Lambert discovered in 1760 "Lambert's cosine law", which says that the intensity of the diffusely reflecting light is proportional to the cosine of the angle between the direction of the incident light and the surface normal.
This, however, is inaccurate for several real-world objects with rough surfaces (for complicated reasons: masking, shadowing and interreflections). For example if the moon reflected the light in a Lambertian way, the moon's surface would be darker around the edges. Oren and Nayar created in 1993 the "Oren–Nayar reflectance model", which takes roughness into acount. The math is pretty complicated (you can check out the details at wikipedia...), but the important part is that there is a "roughness" parameter in the 0 - 1 range (which can be adjusted in the Blender node), and when the roughness is zero, then the Oren–Nayar reflectance becomes mathematically equivalent to the Lambertian reflectance.
It is completely normal that a diffuse sphere with roughness = 1 appears "shadeless" if it is illuminated with a light that is behind the camera - this is exactly what the moon looks like.
EDIT: The roughness of the "Diffuse BSDF" node is not the same as the roughness of the "Glossy BSDF" node, they should not have the same same value. (Physically bigger surface bumps/irregularities are needed for the diffuse roughness phenomenon than for the glossy roughness - while these bigger bumps are still smaller than the pixel size). Ideally you should have two different values/maps, but in practice most people either ignore the diffuse roughness, or use a multiplication factor. As this blog says:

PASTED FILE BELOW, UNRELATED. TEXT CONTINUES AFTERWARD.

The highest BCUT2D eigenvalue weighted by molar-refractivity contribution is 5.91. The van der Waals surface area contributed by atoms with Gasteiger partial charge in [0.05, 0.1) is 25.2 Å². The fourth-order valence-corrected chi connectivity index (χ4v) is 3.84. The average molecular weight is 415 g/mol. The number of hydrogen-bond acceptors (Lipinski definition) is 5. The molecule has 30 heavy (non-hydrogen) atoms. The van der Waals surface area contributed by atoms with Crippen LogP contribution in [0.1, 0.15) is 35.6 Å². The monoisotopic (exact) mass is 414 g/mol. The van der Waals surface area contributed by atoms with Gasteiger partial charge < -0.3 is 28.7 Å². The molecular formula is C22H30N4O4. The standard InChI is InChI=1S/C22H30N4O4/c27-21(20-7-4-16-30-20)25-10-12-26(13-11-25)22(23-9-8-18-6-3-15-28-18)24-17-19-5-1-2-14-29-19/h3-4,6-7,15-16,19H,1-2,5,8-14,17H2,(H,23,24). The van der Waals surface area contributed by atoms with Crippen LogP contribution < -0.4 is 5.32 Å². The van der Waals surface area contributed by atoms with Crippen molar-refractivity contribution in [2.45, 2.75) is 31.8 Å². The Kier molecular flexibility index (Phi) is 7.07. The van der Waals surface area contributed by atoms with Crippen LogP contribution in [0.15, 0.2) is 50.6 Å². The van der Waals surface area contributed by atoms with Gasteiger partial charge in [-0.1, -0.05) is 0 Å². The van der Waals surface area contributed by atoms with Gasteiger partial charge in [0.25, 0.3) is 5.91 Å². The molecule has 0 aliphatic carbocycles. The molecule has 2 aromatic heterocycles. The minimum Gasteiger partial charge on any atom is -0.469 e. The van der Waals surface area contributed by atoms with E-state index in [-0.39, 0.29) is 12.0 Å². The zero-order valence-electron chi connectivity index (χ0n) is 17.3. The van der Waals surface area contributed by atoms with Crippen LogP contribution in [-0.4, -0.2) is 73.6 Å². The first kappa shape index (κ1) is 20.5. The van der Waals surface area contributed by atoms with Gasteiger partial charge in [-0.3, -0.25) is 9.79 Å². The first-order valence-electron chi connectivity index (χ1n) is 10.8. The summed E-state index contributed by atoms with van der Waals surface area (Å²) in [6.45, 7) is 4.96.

Diffuse roughness is now calculated as glossy roughness * 0.33 instead of using the glossy roughness directly. After actually reading some docs on Oren-Nayer shaders (how useful) I found that most real-world surfaces will not exhibit sigma values beyond 0.5, with most topping out around 0.3. This is something I probably should’ve remembered from my LuxBlend days… Anyway, I thought for awhile on the best way to handle diffuse roughness in Simple PBR. Using glossy roughness directly led to weird velvety-looks with roughness=1. I thought about disconnecting it, or locking it at a value, or exposing it as its own parameter. After awhile, I decided on using the glossy roughness * 0.33. It’s kind of arbitrary, but it gives a decent result in most cases without having to manually set it.
For an in-depth explanation see this video (especially minutes 35-37): SIGGRAPH University - Introduction to "Physically Based Shading in Theory and Practice"